#14
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Chris
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Quote:
 Originally Posted by harrislcy Ya, may be you are right, but how are we going to do with this situation? just using the laminar flow in the simulation? How about when deal with the high AoA, which model are we suppose to used? That's good to try tripping a boundary layer at the leading edge, see how the output is, thanks
Since FLUENT can't predict transition, you can divide the airfoil into a laminar zone and a turbulent zone at the point where the Reynolds number, based on distance from the leading edge, is around 5e5. (Unless you experimentally know the transition point. Then, use that instead.) Under the boundary conditions panel for the laminar fluid zone, click the "Laminar Zone" checkbox.

I've never actually tried this, so I'm not sure if it will work. So good luck!

 November 9, 2009, 23:55 No good Result #15 New Member   Yang Join Date: Oct 2009 Posts: 15 Rep Power: 7 Every suggestions for getting a better drag coefficient has been tried but regret to said that unable to get the better result for a greater aoa then 0 degree. Zero aoa are able to get the value close to error 10%, but other aoa still seem no good, any professionals are able share your methodology to getting a correct Drag Coefficient by using Fluent? I exhausted with trying Fluent to get the closer Drag Coefficient.....help!

November 10, 2009, 20:21
#16
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Chris
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Quote:
 Originally Posted by harrislcy Every suggestions for getting a better drag coefficient has been tried but regret to said that unable to get the better result for a greater aoa then 0 degree. Zero aoa are able to get the value close to error 10%, but other aoa still seem no good, any professionals are able share your methodology to getting a correct Drag Coefficient by using Fluent? I exhausted with trying Fluent to get the closer Drag Coefficient.....help!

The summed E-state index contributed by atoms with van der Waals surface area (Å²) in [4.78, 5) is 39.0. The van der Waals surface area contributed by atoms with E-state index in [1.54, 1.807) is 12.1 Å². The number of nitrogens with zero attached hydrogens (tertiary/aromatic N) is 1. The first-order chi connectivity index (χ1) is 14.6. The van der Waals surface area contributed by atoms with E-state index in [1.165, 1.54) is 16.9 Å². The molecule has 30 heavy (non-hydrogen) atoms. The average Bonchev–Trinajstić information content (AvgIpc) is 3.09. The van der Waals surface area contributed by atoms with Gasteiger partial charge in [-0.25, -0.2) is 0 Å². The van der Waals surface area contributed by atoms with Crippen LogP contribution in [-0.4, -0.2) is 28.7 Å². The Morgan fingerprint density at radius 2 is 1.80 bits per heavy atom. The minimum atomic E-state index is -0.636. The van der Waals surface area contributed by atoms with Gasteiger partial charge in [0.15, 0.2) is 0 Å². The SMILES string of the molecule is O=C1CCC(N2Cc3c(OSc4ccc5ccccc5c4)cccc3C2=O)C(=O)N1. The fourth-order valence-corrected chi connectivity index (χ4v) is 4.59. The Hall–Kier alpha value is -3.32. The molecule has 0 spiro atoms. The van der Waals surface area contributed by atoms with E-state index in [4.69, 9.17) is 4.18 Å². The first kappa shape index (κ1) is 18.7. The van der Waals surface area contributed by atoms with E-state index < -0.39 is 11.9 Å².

Is your y+ in the correct range? For the S-A model, I think it should be from 1-5 or 30-300.

November 10, 2009, 20:40
#17
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ANIL
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Is your y+ in the correct range? For the S-A model, I think it should be from 1-5 or 30-300.............

yes most of the y+ values are >= 30, in my case
AoA= 4deg
SA model
but fluent over predicts Cd by 80% and Cl is close by 5%

Plz see the Y+ plot.

Thnx a lot.
Attached Images
 y+ .jpg (37.5 KB, 117 views)

 November 10, 2009, 20:46 #18 New Member   Yang Join Date: Oct 2009 Posts: 15 Rep Power: 7 ya, most of my simulation's wall Y+ are in range 30-300.but still no able to get the good drag coefficient, 80% i think is to much, 10% is just acceptable.

 November 10, 2009, 20:55 #19 Member   ANIL Join Date: Apr 2009 Posts: 35 Rep Power: 8 im annoyed by trying all the combinations to get corect Cd. It is closer for 0deg, but as AoA increases Cd is much far away from wht it is. In BC's>wall>momentum>Roughness contant-->by default this value is 0.5 it is mentioned in fluent tht this value is given for smooth walls and it shud not be zero, wht if we give it as 0

 November 12, 2009, 00:25 #20 New Member   Yang Join Date: Oct 2009 Posts: 15 Rep Power: 7 "absolute pressure limited to 1.000000e+000 in 24668 cells on zone 2 " When i simulate my model with k-epsilon, this sentence pop up, what is that meaning?how do i solve this so that i can use k-epsilon for my simulation?

 Tags airfoil, experimental data, fluent, naca 0012, naca 4415